You know this is ironic and all, and your BRO reaches echelons of irony you could only dream of daring to fathom. But on rare occasions, when your guard is down, it all seems just a tad unsettling to you.
Could this be what this comic is about? After all, it IS really, really silly. We readers may not have a house filled with puppets like Dave or plush Manthro Chaps like Jade … but we ARE reading Homestuck. This is a comic where there’s a Cosbytop, which is a laptop in the shape of Bill Cosby. It’s one where the creator has decided to devote time to an extended tribute to the Nicolas Cage movie, Con Air. How can anyone take anything this silly so seriously?
Because Hussie makes the mythos so goddamn dense that it’s impossible to simply approach Homestuck with a sense of ironic detachment. Like Dave, you get a sense that there might be something in there a tad unsettling. Homestuck chips away at your guard until you’re immersed in the complicated world-building. There’s a whole cosmology of different planets (some existing on a dream plane), the cause and effects of time travel to keep track of, and characters going on grim, epic quests. Lose the train of thought at any spot and things get completely and utterly confusing. Throwaway gags all of the sudden become significant. When John gets wigged out by Betty Crocker, it is both silliness AND a clue as to where the plot is going.
Man, if you can’t even ignore the throwaway gags, you can’t ignore anything. And keeping track of it all can be tiring.
Now, factoring in that this is a Tolkien-overdrive Problem Sleuth, I have a feeling that, in the end — when we factor in the world-building and the time travel and the trolls and the religious chess symbolism — I will come to the conclusion that over a span of four-plus years, Andrew Hussie has been playing a huge, drawn out prank. Just like the Joker would play when he kills an auditorium full of people and decides it’s part of some huge gag! It’s just that, you know, we haven’t reached those “echelons of irony you could only dream of daring to fathom.”
Spoiler Alert for Problem Sleuth! By the time Problem Sleuth ended, a silly parody of a Sierra adventure game set in a film noir had gone off the rails and become downright apocalyptic. It culminated in ridiculous (yet epic) Final Fantasy spells and an extremely long, drawn out boss battle. And I smiled. This was the most ridiculously convoluted joke ever executed, and the economic complexity made it even more hilarous. So you can obsess over the minutae of the Homestuck universe… but it’s also one populated by salamander people who blow bubbles and crudely drawn imps in jester outfits.
Here’s on of the biggest incongruities: Homestuck is filled with long Pesterlog chats that, initially, are hidden. First of all, why are they even being hidden? You sort of need read it in order to understand where the story’s even going. But even when you do unhide them, the text itself unfolds in the least clear way possible. There’s the l33tsp33k, the parts that might or might be pointless BS, keepingetc. But then there’s also the part where the trolls are traveling backwards in time. There are long stretches dialogue where the and our main characters are trying to figure out who knows what.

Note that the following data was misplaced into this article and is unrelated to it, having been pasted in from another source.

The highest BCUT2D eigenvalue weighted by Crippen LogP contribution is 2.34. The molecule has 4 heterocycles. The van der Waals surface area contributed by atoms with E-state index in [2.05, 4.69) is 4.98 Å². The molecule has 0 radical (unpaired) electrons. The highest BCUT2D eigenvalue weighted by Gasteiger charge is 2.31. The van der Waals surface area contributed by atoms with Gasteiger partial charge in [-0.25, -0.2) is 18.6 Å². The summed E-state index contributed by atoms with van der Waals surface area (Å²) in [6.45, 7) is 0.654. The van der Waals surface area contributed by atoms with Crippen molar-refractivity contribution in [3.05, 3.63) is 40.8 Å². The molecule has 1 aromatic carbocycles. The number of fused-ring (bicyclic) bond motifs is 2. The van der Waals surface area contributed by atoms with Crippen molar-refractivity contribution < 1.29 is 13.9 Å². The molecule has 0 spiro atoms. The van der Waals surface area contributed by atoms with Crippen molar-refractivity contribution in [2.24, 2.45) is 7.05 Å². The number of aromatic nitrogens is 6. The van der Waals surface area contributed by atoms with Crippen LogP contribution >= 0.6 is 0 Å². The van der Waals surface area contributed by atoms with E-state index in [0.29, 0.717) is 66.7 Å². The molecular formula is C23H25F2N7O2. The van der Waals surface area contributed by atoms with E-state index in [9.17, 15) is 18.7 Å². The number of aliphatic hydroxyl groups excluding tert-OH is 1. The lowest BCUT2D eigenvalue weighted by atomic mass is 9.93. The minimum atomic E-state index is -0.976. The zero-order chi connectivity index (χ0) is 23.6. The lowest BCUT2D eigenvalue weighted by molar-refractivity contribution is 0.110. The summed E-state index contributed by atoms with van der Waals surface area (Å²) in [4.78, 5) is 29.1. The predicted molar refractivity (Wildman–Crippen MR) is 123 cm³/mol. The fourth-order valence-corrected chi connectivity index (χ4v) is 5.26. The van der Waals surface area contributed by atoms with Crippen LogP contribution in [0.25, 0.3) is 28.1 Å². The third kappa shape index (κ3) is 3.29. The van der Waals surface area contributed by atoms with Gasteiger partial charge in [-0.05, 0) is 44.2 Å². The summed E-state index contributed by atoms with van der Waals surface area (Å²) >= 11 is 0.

But then when we get to the major plot elements, the ones that actually depict what’s going on, they’re more often than not buried in those animated videos. Short seconds-long snippets lumped with other snippets that only let you get a glimpse of meteors hitting Earth and time travel and regicide. The only other way to get the plot is alternately Hussie periodically chimes in to try to get the reader caught on with what just happened. (It is really, really telling how dense the plot has gotten by how long these things are.) So what does that tell me? All this hard work trying to understand the plot… might be a collosal waste of time.
That doesn’t mean I don’t like it. In a recent poll I pitted Problem Sleuth against Homestuck. Now that I’ve read Acts 1-4, who would I vote for?
I’m not sure.
Despite following similar plot elements as Problem Sleuth, it’s an entirely different creature. The world-building may be silly as hell, but it’s still well done. The universe of Homestuck really is a place that feels lively and vibrant, a universe that you’d want to get lost in. It’s like those old sci-fi shows where the crew journeys from planet to planet, finding something new around the corner. Each world is different and unique, and half the fun is seeing what’s next. What are our Pesterchums going to see when they disappear through the next flower shaped portal? What kind of world will we see when we explore the worlds around the characters? Will it be a futuristic building perched near a frog-themed temple? Maybe it’s on a golden city covering a moon chained to a planet. Amidst all these intentionally crude illustrations, Snoopy snowcone swords, and Pesterlogs where “3″‘s replace “E”‘s, there are the moments of beauty and genuine wonder.
Like Hussie likes to invoke pop culture elements, so will I — Star Trek II: The Wrath of Khan. At one point in the movie, Khan’s crewman says that they have the ship and the Genesis Device. Why are they wasting their time going after Kirk? With a twinkle in his eye, Khan responds, “He tasks me. HE TASKS ME….“
Rating: 5 stars (out of 5)
Posted on August 30, 2013, in 5 Stars, action webcomic, adventure webcomic, comedy webcomic, motion comic, sci-fi webcomic, slice-of-life webcomic, The Webcomic Overlook, WCO Big Review, webcomics and tagged Homestuck, MS Paint Adventures. Bookmark the permalink. 21 Comments.